Autumn in Cornwall

The countryside is mellowing slowly into it’s autumn colours and Cornwall is easing itself out of the summer rush into a more sedate pace.

September is always a glorious month and if we are lucky the weather holds good throughout October as well. There is still plenty to do, it’s just a bit more pleasurable without the crowds.


Autumn gardens are still alive with exotic plants such as Japanese Maples, Australian Incense Bushes and Asian Ginger Lilies all providing vibrant flames of colour.

Top of the list to visit is Glendurgan – hidden from the outside world by shelter belts of woodland in a narrow and beautiful coastal valley. Intended to be a piece of heaven on earth, this secret and special garden also gives a glorious glimpse down to the bright waters of the Helford River.

Also good with vibrant autumn colours are The Lost Gardens of Heligan and Trelissick.


We thoroughly recommend Truro’s Royal Cornwall Museum – which among other things has exhibits exploring the rich and varied nature of Poldark’s 18th Century Cornwall.  The 12 internationally bestselling Poldark novels are set in Cornwall where author Winston Graham spent much of his life.

The museum has a unique connection with Winston Graham; as they hold many of the author’s original notebooks, showing his novels written in long hand and this has resulted in the museum being a site of pilgrimage for the many fans who arrive in Cornwall from across the world looking for traces of Graham’s original work

Always worth a visit even for landlubbers are the National Maritime Museum Cornwall in Falmouth and The Shipwreck Museum in Charlestown.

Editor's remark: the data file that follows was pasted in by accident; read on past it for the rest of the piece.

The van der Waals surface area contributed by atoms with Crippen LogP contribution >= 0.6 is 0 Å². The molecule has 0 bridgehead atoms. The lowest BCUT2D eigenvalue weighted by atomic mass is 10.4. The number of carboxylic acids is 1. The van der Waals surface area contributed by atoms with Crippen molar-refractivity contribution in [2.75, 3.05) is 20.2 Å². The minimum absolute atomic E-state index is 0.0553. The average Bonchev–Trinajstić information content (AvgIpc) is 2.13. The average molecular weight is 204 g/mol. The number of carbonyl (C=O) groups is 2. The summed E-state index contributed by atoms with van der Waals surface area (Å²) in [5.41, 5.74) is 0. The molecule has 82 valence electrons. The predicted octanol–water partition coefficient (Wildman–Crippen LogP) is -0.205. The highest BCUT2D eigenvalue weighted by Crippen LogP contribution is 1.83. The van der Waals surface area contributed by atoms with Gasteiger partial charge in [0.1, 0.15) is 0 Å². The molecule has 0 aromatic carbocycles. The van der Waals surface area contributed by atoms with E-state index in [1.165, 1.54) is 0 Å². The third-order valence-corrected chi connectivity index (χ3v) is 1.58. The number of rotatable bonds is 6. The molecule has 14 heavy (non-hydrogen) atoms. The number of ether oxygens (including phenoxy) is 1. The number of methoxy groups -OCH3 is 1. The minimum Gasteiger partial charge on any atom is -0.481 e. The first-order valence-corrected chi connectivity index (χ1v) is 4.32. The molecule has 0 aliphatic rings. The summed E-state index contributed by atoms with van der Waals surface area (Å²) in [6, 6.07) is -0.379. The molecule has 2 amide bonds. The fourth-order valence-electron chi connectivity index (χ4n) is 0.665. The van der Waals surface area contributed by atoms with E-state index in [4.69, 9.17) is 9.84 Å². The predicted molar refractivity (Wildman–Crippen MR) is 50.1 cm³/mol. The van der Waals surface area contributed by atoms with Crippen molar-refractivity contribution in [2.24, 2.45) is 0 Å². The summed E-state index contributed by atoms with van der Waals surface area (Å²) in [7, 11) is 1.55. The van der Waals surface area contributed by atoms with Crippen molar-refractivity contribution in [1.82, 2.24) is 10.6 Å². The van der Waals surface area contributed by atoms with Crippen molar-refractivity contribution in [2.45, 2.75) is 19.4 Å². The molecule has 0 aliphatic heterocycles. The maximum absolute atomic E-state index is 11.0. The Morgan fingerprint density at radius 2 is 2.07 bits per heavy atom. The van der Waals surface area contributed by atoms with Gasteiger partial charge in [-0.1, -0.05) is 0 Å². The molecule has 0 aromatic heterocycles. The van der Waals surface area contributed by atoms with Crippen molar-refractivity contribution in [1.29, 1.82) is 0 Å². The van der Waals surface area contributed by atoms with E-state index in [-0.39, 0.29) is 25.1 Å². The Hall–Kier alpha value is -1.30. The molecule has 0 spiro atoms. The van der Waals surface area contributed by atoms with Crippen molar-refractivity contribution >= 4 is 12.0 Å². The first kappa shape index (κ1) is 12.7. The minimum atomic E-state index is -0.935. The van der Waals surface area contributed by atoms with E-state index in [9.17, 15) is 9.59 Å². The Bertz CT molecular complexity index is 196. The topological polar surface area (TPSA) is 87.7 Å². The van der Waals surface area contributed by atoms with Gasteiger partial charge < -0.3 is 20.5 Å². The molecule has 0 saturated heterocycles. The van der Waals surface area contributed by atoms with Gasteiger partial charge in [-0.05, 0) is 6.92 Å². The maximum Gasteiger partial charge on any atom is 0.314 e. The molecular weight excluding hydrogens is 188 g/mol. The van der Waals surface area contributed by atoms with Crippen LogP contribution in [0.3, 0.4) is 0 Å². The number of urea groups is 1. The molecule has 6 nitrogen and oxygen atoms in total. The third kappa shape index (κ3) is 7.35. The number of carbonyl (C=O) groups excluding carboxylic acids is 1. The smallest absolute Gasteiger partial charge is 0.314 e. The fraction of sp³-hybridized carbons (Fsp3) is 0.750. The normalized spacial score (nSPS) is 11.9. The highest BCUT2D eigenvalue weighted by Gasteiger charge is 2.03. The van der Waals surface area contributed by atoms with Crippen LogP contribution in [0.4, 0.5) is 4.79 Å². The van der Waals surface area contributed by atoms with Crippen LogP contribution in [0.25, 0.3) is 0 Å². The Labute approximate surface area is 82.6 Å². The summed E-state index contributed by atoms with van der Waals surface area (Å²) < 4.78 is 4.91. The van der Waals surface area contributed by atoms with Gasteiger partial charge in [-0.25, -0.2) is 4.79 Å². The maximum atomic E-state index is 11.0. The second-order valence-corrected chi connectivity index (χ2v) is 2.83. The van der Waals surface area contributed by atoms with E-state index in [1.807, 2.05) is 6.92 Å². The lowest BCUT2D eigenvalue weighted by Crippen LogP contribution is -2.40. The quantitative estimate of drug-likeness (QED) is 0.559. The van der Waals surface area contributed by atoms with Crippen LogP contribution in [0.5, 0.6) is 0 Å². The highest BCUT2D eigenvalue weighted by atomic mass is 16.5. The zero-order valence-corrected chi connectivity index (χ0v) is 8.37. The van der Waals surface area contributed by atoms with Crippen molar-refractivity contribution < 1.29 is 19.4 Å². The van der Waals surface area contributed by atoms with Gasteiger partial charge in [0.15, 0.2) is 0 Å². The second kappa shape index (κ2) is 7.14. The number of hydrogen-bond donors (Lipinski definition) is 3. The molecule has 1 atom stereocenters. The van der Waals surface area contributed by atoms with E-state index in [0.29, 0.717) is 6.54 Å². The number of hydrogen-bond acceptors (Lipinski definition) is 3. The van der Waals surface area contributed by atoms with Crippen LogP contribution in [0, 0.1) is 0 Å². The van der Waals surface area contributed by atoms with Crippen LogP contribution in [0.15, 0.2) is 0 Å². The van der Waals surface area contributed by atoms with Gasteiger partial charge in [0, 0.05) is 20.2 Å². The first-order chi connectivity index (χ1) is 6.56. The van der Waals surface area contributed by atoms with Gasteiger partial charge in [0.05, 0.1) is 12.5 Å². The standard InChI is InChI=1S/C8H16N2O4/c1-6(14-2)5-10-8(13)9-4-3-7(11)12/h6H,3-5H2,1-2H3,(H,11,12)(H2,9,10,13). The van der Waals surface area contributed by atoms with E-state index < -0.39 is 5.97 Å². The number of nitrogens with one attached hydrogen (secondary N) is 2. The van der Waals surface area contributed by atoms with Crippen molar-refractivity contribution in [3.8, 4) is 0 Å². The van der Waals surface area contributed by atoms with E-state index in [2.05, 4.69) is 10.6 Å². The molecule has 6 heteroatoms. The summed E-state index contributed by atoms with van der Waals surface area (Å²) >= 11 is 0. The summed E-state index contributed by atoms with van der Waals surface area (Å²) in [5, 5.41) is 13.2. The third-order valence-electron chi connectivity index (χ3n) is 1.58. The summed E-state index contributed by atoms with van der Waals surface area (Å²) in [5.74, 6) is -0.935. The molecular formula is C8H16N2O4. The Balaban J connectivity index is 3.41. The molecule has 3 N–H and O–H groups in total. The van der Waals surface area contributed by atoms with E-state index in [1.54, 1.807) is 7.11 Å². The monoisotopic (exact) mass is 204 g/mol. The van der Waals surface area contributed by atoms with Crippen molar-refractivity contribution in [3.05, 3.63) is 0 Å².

Food – something dear to our hearts!

There are plenty of exciting food festivals taking place this autumn – The Cornish Food Festival in Truro from the 22nd Sept for the weekend. It takes place on  Truro’s Lemon Quay, which transforms into foodie heaven for three days of eating, drinking, shopping and entertainment as the festival celebrates the food revolution that has taken place in Cornwall.

The Falmouth Oyster Festival starts 12th October in Falmouth – The weekend is packed with cookery demonstrations by leading local chefs, oysters, seafood, wine and local ale, sea shanties, and marquees brimming with Cornish produce.

As well as the above there is a pasty festival in Redruth, a honey fair in Callington and a beer festival in Falmouth… need we go on!


The coastal footpath becomes more interesting with basking sharks, seals, and migrating birds to look out for.  Try St Anthony’s Head, Towan and Porthbean Beach.

Take the binoculars and wander through the woodland and creekside walks where you will see a variety of migrating waders, maybe a great blue heron or a glossy ibis, but certainly sandpipers, red and greenshanks, stints and knots. Best spots are along the Percuil River, Tresillian River and the Fal of course.

Don’t forget at Roundhouse Barns we are on hand to advise about the best walks, gardens, activities, pubs and restaurants and even what to do on a rainy day.